Which, then, to choose? If I were to own only one Karajan version, I'd go for Berlin 1975 because of its absolute command. Berlin 1971 is too artificially miked, and Vienna 1989 (my second choice) is perhaps too autumnal -- as with late Bruno Walter, one senses great affection and an undeniable rightness, yet the technical side isn't at its peak. But these are personal judgments, and no one could go wrong with any of these releases.

P.S. - An astute commenter points out an editing mistake in the finale. I followed with full score, and three bars are indeed omitted. Beginning at letter C, they consist of seven half notes in the violin line, which are stated once, then repeated, then repeated again with a flourish at the end. In this recording, the first repeat has been left out by mistake.

This mistake was perpetuated through later releases labeled as Karajan Edition, apparently, and when brought to their attention, EMI paid no attention. I don't know of any subsequent correction.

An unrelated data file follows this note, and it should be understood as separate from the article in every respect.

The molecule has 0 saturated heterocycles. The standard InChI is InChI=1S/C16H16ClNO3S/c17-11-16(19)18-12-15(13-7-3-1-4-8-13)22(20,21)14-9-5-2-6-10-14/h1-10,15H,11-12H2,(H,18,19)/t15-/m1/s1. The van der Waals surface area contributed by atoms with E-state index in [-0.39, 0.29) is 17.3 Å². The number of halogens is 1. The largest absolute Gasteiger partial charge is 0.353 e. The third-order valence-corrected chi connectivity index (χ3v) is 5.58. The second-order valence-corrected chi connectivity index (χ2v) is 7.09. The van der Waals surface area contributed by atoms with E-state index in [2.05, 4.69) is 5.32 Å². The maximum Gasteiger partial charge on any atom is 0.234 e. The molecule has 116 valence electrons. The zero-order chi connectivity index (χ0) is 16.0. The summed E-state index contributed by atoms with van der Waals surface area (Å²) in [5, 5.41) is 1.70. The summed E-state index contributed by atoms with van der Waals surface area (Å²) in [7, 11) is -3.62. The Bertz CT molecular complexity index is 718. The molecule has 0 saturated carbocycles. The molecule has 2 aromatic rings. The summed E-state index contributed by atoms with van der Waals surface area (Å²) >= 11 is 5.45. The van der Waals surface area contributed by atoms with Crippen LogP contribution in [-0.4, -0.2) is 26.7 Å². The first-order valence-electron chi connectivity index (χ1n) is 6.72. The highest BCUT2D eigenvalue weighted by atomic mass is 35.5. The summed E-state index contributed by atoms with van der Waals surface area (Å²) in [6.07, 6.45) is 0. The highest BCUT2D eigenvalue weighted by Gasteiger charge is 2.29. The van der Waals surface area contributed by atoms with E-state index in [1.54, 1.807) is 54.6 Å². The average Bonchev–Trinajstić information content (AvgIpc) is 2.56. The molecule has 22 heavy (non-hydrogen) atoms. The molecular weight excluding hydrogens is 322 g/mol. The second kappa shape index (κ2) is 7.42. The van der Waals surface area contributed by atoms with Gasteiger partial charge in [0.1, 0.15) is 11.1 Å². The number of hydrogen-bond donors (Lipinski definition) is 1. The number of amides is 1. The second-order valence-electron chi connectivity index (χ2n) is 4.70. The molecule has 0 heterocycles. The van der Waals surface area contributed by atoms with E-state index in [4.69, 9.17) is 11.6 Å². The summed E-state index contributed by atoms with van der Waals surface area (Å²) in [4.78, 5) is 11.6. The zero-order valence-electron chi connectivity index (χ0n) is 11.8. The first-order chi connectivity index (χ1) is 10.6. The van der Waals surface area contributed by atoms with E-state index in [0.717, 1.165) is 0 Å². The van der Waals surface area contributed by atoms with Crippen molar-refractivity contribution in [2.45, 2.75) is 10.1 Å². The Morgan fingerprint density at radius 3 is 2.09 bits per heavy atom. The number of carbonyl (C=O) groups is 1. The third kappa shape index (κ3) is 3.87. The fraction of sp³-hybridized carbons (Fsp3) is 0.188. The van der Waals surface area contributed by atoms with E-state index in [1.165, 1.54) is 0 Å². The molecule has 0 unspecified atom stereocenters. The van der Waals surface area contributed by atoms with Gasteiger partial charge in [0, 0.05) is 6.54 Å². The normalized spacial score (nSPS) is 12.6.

3 of 3 people found the following review helpful
As Beautiful as it Can Be Oct. 21 2008
By Andre Gauthier - Published on Amazon.com
Format: Audio CD Verified Purchase
With this 1971 von Karajan EMI recording there's no great struggle taking place, no pushing and pulling. Karajan's 7th is instantly recognizable because he always kept the Furtwängler sound; he removed any quirks of individualism - any individualism other than his own. With the beautifully groomed Berlin Philharmonic the vast Brucknerian phrases sweep one into the next. EMI captures this mammoth undertaking by matching their approach to Karajan's. The sound is richer than their usual orchestral recordings. A well experienced listener would probably blurt out "Karajan!" without a second thought if asked who the mastermind was behind this gorgeous musical feast. Karajan is guilty of making such beautiful music that one forgets who the composer is from time to time. So, is that good or bad for Bruckner? Today that question verges on the rhetorical.